By: Kiarra Flores
Our second meeting of the fall semester was a success. The meeting began with our president, Quinn Kobrin, introducing the new officers to the Pre-Law Society members.
After that, we briefly discussed law school preparation. Michael Freeman (senior), asked, “How long does it take for law schools to let you know their admissions decision?” Professor Yawn explained that it can take weeks, if not months, and it depends on factors such as your LSAT score and GPA, and how badly they would like you to come to their school. It was then suggested that members use all available resources to help prepare for the LSAT, especially asking members who have already taken their LSAT for help and advice.
We were then showed a video of Texas’ 10th Court of Appeals on a Zoom call to learn how they discuss oral arguments during the pandemic, and see what challenges are presented by the virtual experience. It was apparent that both the attorneys and the judges were still adjusting to the format, as there were a few awkward moments where individuals dealt with connection or sound issues.
Our members were then in for an unexpected treat. We watched two short clips from the movies, Death Wish and Fargo. Death Wish showed a mugging that ended in three murders, and Fargo showed an aggravated burglary. While watching these videos, an actor walked in and took an envelope – which our members believed contained the organization’s cash on hand – from right under our president’s nose.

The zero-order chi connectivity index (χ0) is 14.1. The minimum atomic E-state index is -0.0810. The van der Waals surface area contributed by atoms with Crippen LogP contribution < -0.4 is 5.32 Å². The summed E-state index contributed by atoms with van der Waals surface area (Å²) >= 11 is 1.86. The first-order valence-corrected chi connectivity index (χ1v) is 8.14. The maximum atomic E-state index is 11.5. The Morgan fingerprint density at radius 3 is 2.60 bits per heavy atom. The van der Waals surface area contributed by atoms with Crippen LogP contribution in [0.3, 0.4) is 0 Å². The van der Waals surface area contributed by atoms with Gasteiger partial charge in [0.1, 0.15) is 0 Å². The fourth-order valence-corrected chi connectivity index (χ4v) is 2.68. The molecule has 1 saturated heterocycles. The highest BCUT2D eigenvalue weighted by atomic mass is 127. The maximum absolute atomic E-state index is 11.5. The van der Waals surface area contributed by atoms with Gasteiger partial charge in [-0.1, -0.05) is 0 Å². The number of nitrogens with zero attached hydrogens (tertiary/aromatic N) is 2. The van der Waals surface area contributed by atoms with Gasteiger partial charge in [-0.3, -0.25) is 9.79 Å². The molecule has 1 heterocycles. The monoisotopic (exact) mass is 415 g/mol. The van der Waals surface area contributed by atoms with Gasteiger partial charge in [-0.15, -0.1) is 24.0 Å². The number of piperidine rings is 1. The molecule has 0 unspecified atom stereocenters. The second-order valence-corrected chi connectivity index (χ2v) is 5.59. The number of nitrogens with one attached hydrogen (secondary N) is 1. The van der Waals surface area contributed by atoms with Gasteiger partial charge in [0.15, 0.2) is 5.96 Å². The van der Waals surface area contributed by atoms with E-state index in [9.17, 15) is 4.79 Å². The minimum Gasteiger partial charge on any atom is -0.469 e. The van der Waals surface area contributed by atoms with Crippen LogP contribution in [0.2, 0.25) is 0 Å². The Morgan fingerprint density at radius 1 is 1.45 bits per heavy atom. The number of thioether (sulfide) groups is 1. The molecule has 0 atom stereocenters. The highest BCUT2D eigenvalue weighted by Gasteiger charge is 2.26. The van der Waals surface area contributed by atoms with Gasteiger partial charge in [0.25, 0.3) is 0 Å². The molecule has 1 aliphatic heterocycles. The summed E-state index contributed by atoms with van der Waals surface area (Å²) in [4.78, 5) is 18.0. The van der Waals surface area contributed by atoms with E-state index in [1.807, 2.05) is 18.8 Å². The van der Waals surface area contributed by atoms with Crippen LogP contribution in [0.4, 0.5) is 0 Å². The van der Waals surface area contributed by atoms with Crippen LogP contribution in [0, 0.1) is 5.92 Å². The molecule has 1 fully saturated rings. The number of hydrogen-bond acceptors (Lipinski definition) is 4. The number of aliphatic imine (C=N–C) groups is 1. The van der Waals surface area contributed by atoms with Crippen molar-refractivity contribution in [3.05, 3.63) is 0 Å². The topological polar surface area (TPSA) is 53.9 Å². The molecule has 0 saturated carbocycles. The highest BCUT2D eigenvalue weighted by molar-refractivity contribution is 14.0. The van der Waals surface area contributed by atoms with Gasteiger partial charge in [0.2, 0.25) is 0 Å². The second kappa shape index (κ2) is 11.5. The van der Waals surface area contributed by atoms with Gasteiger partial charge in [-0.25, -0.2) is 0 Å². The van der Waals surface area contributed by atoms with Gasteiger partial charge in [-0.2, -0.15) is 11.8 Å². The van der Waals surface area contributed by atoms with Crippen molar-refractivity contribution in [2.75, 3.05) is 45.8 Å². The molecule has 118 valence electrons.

With these three crimes committed, witnesses were chosen from the group and taken to another room to write witness statements. We selected a number of attorneys to question the witnesses, including Michael Freeman, and Jase Brazzil (senior). One by one, witnesses were brought back into the room and an attorney was given their statement. It was then the attorney’s job to either get the witness to reaffirm their story or to catch inconsistencies to determine whether or not the witness was credible.
While doing this activity, despite the challenge of communication presented by wearing masks, we had a good laugh and discussion about what the suspects looked like and what really happened in the “crimes.” The exercise was a good reminder that not all witness accounts are reliable because we all perceive things differently.
This activity concluded the meeting, and we are looking forward to our final meeting of the fall semester, which will be on November 18th.